The attorney's fee (remuneration) is subject to negotiation.
When the attorney accepts an assignment, he or she agrees with the client on the timing and amount of payment for the legal work completed. There are no fixed rates, so the range of attorney's fees is relatively wide. Among other things, the actual fee is based on the qualifications and experience of the specific attorney, the specifics of the case and the amount of work required. Therefore, the attorneys may undertake the same type of cases (e.g. property sale contract, divorce case, legal counsel, contract preparation, representation before the court) for different fees.
Some attorneys, typically those working for businesses, charge for the recorded work hours, while others work for a flat rate.
When judging attorney's fees, remember that it takes about twenty years of studying for someone to become a practising attorney and that this is a lifelong learning process involving foreign languages and advanced professional training. In addition, to ensure client security, each attorney has to maintain a professional liability insurance with substantial coverage and an office that meets the technological requirements of the day. Practising law is therefore expensive for lawyers, and their fees must be proportionate.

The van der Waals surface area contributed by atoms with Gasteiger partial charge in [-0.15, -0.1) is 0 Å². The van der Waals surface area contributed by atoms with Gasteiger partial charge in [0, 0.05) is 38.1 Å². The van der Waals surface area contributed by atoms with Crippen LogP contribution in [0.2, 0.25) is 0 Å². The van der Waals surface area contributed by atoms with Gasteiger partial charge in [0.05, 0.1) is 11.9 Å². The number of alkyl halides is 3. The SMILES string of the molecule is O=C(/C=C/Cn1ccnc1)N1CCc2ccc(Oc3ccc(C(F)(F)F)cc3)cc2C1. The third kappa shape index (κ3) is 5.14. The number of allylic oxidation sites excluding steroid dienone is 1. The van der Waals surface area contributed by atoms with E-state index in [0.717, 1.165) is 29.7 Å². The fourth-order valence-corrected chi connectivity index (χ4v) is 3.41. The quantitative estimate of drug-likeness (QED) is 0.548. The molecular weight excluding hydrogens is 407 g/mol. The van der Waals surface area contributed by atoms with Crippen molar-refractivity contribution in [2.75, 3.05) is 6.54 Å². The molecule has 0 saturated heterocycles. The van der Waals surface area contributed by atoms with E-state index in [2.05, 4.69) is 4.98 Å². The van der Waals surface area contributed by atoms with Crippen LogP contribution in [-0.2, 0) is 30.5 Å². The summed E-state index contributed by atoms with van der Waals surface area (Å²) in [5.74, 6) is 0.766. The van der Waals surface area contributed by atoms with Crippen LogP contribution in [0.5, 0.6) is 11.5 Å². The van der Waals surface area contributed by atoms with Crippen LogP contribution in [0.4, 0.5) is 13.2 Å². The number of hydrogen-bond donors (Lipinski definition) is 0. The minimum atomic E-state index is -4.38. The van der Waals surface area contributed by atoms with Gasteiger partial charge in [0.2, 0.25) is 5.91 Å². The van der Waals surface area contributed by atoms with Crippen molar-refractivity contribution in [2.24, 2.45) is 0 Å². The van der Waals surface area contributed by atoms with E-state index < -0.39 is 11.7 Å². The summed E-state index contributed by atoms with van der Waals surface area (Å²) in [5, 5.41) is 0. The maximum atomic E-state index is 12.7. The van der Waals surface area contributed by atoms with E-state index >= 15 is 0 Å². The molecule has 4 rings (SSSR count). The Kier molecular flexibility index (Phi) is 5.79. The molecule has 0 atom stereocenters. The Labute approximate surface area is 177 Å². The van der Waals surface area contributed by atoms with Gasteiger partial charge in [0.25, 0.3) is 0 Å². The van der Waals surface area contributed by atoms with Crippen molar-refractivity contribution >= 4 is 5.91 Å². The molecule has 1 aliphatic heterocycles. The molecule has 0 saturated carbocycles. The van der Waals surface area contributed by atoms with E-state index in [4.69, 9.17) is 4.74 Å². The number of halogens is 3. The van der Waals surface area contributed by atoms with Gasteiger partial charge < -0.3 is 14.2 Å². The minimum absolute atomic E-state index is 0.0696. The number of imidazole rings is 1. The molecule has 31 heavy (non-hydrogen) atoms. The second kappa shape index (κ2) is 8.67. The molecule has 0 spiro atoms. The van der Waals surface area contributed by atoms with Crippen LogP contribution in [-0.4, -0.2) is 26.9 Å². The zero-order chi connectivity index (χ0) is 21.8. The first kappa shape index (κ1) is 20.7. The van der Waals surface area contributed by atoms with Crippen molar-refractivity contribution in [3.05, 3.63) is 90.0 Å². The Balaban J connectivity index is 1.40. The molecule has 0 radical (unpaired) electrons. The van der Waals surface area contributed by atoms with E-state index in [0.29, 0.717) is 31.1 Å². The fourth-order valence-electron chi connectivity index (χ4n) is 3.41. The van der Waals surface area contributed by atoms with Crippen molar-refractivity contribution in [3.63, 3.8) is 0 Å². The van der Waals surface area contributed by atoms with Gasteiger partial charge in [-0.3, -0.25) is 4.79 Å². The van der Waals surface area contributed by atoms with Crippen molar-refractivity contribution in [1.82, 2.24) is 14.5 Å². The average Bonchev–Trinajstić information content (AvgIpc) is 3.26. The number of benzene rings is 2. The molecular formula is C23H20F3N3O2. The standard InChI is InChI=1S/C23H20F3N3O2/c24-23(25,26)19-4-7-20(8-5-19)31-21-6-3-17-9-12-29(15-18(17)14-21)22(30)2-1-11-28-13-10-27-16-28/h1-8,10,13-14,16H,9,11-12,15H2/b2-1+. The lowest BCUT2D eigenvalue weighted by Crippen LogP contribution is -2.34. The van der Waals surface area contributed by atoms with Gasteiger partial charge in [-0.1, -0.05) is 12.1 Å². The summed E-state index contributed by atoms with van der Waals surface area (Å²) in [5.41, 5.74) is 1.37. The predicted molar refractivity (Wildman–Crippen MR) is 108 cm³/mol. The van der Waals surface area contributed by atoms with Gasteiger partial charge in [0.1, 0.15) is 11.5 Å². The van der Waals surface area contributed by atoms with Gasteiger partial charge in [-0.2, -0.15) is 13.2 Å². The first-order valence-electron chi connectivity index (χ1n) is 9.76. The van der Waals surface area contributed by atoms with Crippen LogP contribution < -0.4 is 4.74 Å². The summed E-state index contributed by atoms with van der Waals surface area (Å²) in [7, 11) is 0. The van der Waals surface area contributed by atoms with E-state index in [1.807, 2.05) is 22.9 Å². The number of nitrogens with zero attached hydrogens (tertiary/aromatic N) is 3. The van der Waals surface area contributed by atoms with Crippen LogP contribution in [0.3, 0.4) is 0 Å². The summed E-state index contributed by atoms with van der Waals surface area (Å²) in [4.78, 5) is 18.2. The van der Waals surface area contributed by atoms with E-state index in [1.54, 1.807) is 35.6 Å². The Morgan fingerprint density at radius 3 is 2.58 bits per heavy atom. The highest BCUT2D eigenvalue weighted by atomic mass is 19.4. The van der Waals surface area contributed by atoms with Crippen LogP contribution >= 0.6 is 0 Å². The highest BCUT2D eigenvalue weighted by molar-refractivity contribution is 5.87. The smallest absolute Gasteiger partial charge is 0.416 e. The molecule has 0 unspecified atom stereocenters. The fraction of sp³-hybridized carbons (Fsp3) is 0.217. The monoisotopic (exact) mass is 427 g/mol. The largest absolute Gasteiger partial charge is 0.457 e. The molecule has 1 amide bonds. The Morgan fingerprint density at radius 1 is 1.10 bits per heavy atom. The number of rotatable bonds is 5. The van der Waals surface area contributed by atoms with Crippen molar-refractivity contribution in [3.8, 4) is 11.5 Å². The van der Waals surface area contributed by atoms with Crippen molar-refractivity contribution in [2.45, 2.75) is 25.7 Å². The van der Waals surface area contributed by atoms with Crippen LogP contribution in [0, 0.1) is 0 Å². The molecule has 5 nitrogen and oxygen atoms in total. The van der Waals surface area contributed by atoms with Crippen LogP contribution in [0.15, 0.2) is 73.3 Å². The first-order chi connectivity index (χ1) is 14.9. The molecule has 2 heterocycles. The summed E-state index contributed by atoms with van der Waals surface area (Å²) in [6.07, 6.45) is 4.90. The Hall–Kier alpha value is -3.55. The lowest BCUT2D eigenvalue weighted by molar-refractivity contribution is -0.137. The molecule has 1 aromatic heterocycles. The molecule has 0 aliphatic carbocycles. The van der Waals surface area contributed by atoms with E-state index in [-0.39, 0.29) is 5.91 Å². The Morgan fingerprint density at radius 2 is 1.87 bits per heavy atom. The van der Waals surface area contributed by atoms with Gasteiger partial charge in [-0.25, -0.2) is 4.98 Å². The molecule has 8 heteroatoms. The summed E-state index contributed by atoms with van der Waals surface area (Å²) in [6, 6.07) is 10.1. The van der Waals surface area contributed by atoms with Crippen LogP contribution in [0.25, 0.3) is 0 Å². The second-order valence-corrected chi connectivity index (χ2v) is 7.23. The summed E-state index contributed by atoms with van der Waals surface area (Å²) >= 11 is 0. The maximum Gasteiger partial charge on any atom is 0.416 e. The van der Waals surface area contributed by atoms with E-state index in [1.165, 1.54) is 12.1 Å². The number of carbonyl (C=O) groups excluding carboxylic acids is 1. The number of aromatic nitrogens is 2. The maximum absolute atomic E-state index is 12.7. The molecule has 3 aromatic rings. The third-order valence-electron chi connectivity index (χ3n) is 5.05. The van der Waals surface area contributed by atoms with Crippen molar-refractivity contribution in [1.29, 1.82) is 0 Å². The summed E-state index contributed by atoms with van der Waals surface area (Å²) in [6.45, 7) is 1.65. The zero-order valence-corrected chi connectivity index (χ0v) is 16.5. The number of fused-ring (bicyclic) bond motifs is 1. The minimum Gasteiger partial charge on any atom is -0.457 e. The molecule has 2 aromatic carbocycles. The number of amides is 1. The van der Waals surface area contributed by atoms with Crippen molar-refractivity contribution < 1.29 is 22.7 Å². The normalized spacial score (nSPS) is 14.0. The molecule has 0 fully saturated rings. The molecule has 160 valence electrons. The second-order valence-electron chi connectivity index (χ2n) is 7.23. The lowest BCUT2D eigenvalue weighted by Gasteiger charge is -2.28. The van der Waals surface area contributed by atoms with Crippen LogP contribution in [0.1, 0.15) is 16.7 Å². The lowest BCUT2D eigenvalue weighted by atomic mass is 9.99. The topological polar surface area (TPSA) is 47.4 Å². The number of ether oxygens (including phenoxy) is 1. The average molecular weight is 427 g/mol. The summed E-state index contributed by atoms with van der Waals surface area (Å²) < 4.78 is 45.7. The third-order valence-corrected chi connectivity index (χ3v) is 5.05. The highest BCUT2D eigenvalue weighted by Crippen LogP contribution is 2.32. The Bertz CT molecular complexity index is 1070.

In civil litigation (court) cases, the costs of the trial must be borne by the judgement debtor. As part of the costs of the trial, the court also specifies the attorney's fee to which the legal representative of the judgement creditor is entitled. In such cases, the method for determining the attorney's fee and the amount are specified in the relevant ministerial decree of the Minister of Justice. (This decree only governs civil litigation cases or non-judicial proceedings.)
In criminal lawsuits the attorney's fee is subject to negotiation between the attorney and the defendant.
For those unable to afford a lawyer, there is limited availability of state-funded legal counsel (also known as the people's lawyer) under Act LXXX of 2003 on legal assistance.